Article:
The Dept of Anaesthesia & Intensive Care, CUHK
Respiratory protection involves 4 levels of infection control:
This consists of mechanisms to identify and isolate potentially infectious patients. In epidemics it may not be possible to isolate each potentially infectious patient and in these circumstances cohorting of patients should be used.
Minimize spread of infectious particles from patient. In the intubated patient the following may help:
Personal protective measures
Hand cleansing is an important part of these measures
Coughing and aerosol generating procedures produce droplets which are potential vehicles for spreading infection. The largest droplets fall to the ground almost immediately. Smaller ones travel a few feet before falling to the ground but some of these droplets may undergo sufficient evaporation as they fall to become very small and remain airborne. These airborne particles will then spread throughout the room in which they are generated. When these airborne particles are inhaled they are rehydrated and therefore become bigger and deposit in the lungs. The ability of an infectious organism to be spread by the airborne route depends, in part, in its ability to survive the dessication and rehydration process.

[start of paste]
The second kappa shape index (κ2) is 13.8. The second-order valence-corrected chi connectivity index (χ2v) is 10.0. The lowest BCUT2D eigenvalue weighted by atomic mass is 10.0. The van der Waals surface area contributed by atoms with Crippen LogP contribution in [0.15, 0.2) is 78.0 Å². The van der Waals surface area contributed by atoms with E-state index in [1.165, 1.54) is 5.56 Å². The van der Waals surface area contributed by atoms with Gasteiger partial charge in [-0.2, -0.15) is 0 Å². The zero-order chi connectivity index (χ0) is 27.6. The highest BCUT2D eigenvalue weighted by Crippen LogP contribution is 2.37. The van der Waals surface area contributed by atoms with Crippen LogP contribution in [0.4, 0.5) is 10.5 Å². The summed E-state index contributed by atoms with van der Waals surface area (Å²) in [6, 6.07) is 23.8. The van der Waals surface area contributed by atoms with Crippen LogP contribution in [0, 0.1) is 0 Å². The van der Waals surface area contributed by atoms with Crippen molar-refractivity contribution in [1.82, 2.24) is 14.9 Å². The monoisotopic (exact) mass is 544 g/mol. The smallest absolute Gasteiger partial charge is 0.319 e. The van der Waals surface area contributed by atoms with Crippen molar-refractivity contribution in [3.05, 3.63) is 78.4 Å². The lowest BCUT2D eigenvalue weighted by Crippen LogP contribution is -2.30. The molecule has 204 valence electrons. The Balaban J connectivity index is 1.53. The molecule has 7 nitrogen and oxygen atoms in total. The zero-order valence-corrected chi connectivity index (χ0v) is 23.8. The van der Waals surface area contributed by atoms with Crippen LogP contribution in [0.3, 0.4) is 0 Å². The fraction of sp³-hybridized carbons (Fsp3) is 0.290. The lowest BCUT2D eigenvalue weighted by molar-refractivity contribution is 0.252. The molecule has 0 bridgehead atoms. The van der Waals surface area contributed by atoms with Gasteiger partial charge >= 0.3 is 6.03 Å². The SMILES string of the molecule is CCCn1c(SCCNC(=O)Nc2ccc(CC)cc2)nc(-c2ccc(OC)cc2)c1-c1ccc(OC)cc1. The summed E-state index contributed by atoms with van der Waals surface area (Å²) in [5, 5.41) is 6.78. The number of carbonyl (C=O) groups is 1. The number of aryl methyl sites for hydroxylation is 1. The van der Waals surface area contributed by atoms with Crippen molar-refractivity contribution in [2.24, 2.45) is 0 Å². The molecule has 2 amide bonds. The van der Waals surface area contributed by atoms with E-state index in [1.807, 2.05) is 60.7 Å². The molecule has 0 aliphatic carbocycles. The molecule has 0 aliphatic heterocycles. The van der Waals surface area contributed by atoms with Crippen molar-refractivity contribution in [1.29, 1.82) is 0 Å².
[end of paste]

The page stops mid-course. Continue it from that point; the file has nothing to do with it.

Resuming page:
Personal protective equipment (PPE)
Respiratory PPE can be divided into equipment designed to protect against droplet spread and measures to prevent airborne spread. It is also important to consider eye protection as the conjunctivae serve as a portal of entry for many respiratory viruses.
Surgical masks are thought to be an effective method of preventing droplet spread. Use of multiple masks increases their effectiveness but even 5 surgical masks used together are much less effective than a N95 mask
Risk factors for airborne infection
Probability of infection estimated as:
•I = no. of infectious source patients
•q = no. of infectious quanta produced per hour
•p = minute ventilation of healthcare worker x 60
•t = exposure time
•R = respirator leak ratio
•Q = room ventilation rate (room volume x air changes per hour)
An infectious quanta is the number of organisms that need to be inhaled to produce infection. For tuberculosis this is estimated to be 1.
April, 2014 unless
otherwise stated. The author, editor and The Chinese University of Hong Kong
take no responsibility for any adverse event resulting from the use of this